On April 29, Dr. Anthony Fauci, director of the National Institute of Allergy and Infectious Diseases, reported that data from an international clinical trial testing the broad-spectrum antiviral drug remdesivir in around 1,090 patients showed “quite good news” and should result in a new standard of care for COVID-19 patients.
Remdesivir was developed through an academic-corporate partnership between Gilead Sciences and the Baric Lab at the UNC Gillings School of Global Public Health. The biopharmaceutical company sought the talents of a research team led by Ralph Baric, the William R. Kenan Jr. Distinguished Professor of Epidemiology, who has studied coronaviruses for more than 30 years and pioneered rapid-response approaches for the study of emerging viruses and the development of therapeutics.
“This is a game-changer for the treatment of patients with COVID-19,” Baric said upon hearing the results of the clinical trial. “Remdesivir provides an effective treatment strategy for the many infected individuals around the globe.”
Fauci said that trial participants who took the drug usually recovered in 11 days, compared to 15 days in the group taking a placebo. Specifically, the trial studied the effects of a 10-day treatment course of remdesivir, which stops the novel coronavirus from making copies of itself by replacing a key building block within the virus.
The trial has now ended for ethical reasons.
“Whenever you have clear-cut evidence that a drug works, you have an ethical obligation to immediately let the people who are in the placebo group know so that they can have access,” Fauci said.
United States health officials are expected to release the full results of the National Institute of Allergy and Infectious Diseases drug trial in a forthcoming report. Gilead Sciences has released preliminary results from its own study, which found that at least 50% of 397 patients with severe COVID-19 symptoms improved after receiving a five-day course of remdesivir.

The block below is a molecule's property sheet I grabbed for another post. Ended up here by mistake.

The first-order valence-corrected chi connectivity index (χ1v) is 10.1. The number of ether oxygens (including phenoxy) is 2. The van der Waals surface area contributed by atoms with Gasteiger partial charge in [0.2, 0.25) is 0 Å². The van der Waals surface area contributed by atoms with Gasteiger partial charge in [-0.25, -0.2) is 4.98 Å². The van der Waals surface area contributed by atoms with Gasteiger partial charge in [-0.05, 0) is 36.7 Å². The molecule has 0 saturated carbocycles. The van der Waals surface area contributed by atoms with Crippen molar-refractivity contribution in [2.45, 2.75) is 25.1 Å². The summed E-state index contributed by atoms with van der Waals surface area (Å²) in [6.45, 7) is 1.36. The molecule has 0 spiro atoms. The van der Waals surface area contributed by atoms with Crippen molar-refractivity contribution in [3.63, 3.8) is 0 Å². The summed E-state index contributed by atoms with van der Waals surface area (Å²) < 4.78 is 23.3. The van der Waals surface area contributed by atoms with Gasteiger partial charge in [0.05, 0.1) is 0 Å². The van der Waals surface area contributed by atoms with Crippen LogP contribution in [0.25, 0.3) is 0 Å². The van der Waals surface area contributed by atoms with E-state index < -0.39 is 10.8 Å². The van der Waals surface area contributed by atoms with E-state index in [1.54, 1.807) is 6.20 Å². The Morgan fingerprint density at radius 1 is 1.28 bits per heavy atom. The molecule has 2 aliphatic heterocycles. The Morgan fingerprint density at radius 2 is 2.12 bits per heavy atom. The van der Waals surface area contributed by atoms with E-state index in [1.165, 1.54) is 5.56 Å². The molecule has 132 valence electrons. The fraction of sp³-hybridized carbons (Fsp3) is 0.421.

While the National Institute of Allergy and Infectious Diseases study results suggest a benefit to patient survival — with a death rate of 8% for the group receiving remdesivir versus 11.6% for the placebo group — these data need to be further analyzed. Still, the reduction in recovery times is also vitally important, according to Timothy Sheahan, assistant professor of epidemiology at the Gillings School and a researcher in the Baric Lab.
“By shortening recovery times, remdesivir could potentially shorten hospital stays and help prevent the overloading of our health care system,” he explains. “We have been working with Gilead for more than seven years to create broad-spectrum antiviral drugs that could be effective against multiple coronavirus strains and, hopefully, give us tools in the face of a pandemic. We were seeking ‘one drug for many bugs.’ When this pandemic arrived, we immediately had two drugs — remdesivir and EIDD-2801 — positioned for use in human clinical trials.”
Gilead Sciences reports that it will soon begin a Phase 3 Simple Trial to confirm whether the shorter, five-day course of remdesivir that its researchers studied is as effective as the 10-day treatment tested in the NIAID trial.